I'm a big fan of animated films and series when it comes to certain genres like the fantasy and superhero genres. While the live-action format does indeed look amazing when done right (the MCU is a great example), there are some stories which are better told as animations rather than as live-action productions. Take Spider-Man: Into the Spider-Verse for example. That was an amazing film thanks in part to the amazing animation. If you were to take that story but tell it in a live-action format, you would lose a huge part of what made that film incredible, the animation. I believe many classic Disney movies are so fondly remembered due to the animations as well. As animations, nothing looked out of place. A blue genie that comes out from a lamp? Looks fine. A flying elephant? Sure, why not. A talking spirit dragon who has a cricket as a friend? Love it! Soldiers singing in a military camp as they train to defend China from an invasion? BEST DISNEY SONG EVER. But as live-action films? Everything just looks weird to me. And I think this is what divides most people when it comes to Disney's live-action remakes.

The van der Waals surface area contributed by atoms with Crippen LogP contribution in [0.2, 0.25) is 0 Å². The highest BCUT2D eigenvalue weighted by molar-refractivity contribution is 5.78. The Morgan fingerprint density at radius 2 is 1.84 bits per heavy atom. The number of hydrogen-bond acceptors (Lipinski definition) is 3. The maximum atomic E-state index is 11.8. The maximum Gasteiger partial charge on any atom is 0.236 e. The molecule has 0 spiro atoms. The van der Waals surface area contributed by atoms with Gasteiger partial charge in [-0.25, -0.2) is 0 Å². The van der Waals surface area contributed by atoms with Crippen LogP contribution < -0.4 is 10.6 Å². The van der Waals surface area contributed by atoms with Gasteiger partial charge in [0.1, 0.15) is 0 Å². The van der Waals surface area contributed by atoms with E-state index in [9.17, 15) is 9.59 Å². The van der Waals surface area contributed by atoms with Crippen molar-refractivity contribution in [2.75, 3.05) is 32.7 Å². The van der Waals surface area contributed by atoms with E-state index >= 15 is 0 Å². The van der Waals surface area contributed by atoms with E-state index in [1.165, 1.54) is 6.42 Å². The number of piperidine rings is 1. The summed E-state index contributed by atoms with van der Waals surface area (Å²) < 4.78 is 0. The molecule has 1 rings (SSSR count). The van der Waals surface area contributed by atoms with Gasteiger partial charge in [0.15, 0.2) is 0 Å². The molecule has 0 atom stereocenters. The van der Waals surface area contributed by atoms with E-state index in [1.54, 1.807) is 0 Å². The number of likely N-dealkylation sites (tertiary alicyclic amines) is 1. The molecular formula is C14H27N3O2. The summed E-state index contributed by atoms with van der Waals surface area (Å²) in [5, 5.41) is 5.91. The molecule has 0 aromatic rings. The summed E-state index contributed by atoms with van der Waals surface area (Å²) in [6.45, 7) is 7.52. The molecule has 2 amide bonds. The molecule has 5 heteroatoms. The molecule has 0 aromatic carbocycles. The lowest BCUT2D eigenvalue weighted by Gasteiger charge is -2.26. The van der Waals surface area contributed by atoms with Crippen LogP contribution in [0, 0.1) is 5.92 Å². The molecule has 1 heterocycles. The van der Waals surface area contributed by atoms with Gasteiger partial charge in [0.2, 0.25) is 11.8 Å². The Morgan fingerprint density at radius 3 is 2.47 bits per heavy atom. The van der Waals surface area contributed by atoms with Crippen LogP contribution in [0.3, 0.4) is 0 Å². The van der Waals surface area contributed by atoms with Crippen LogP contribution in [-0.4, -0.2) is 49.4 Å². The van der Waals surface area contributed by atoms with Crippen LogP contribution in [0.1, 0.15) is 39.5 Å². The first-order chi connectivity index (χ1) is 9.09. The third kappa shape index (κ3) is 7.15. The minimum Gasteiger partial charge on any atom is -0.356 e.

People who are disappointed by what Mulan could potentially be, i.e., a remake that's so far from the original animation it might as well be a different movie all together, want live-action films that tell the exact same story with the same characters and songs. They want a live-action remake that is faithful to the original animated classic. While I can understand this sentiment and agree with it to a degree, I'm afraid that when you take an animation and translate it to live-action, it won't always work. I'm not confident that a CGI Mushu would look good in this film. And I think having the soldiers singing and harmonising would take away from the severity and seriousness of the situation that they are in. As an animation, this works fine, but I doubt the same could be said of a live-action remake, which is why some people including myself like what we saw in the Mulan trailer.